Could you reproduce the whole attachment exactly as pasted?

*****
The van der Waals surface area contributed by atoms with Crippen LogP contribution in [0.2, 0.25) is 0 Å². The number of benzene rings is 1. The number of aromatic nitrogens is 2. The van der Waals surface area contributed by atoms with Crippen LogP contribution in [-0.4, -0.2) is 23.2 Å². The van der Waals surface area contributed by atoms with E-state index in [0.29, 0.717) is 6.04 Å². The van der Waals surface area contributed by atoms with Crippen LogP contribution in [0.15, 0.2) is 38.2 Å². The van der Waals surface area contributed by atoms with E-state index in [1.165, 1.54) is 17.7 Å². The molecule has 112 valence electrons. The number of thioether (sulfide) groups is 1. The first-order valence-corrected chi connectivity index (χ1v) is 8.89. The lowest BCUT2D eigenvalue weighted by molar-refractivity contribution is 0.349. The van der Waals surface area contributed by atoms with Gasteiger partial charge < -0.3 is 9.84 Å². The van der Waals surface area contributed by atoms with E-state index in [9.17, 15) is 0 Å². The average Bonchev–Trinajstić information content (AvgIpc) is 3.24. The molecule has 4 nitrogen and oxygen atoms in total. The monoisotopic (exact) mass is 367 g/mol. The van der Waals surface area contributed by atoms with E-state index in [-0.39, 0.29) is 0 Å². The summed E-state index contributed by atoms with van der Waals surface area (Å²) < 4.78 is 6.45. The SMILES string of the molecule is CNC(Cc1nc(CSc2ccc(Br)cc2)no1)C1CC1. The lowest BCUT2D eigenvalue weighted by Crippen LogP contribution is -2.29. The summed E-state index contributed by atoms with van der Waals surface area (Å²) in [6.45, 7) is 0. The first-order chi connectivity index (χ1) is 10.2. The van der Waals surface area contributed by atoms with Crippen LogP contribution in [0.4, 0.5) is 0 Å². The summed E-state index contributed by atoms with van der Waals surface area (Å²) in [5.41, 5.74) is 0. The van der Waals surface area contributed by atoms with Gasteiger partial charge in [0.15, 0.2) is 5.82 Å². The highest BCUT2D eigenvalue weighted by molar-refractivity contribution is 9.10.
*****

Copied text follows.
The van der Waals surface area contributed by atoms with Crippen LogP contribution in [0.2, 0.25) is 0 Å². The number of benzene rings is 1. The number of aromatic nitrogens is 2. The van der Waals surface area contributed by atoms with Crippen LogP contribution in [-0.4, -0.2) is 23.2 Å². The van der Waals surface area contributed by atoms with E-state index in [0.29, 0.717) is 6.04 Å². The van der Waals surface area contributed by atoms with Crippen LogP contribution in [0.15, 0.2) is 38.2 Å². The van der Waals surface area contributed by atoms with E-state index in [1.165, 1.54) is 17.7 Å². The molecule has 112 valence electrons. The number of thioether (sulfide) groups is 1. The first-order valence-corrected chi connectivity index (χ1v) is 8.89. The lowest BCUT2D eigenvalue weighted by molar-refractivity contribution is 0.349. The van der Waals surface area contributed by atoms with Gasteiger partial charge < -0.3 is 9.84 Å². The van der Waals surface area contributed by atoms with E-state index in [9.17, 15) is 0 Å². The average Bonchev–Trinajstić information content (AvgIpc) is 3.24. The molecule has 4 nitrogen and oxygen atoms in total. The monoisotopic (exact) mass is 367 g/mol. The van der Waals surface area contributed by atoms with E-state index in [-0.39, 0.29) is 0 Å². The summed E-state index contributed by atoms with van der Waals surface area (Å²) < 4.78 is 6.45. The SMILES string of the molecule is CNC(Cc1nc(CSc2ccc(Br)cc2)no1)C1CC1. The lowest BCUT2D eigenvalue weighted by Crippen LogP contribution is -2.29. The summed E-state index contributed by atoms with van der Waals surface area (Å²) in [6.45, 7) is 0. The first-order chi connectivity index (χ1) is 10.2. The van der Waals surface area contributed by atoms with Crippen LogP contribution in [0.4, 0.5) is 0 Å². The summed E-state index contributed by atoms with van der Waals surface area (Å²) in [5.41, 5.74) is 0. The van der Waals surface area contributed by atoms with Gasteiger partial charge in [0.15, 0.2) is 5.82 Å². The highest BCUT2D eigenvalue weighted by molar-refractivity contribution is 9.10.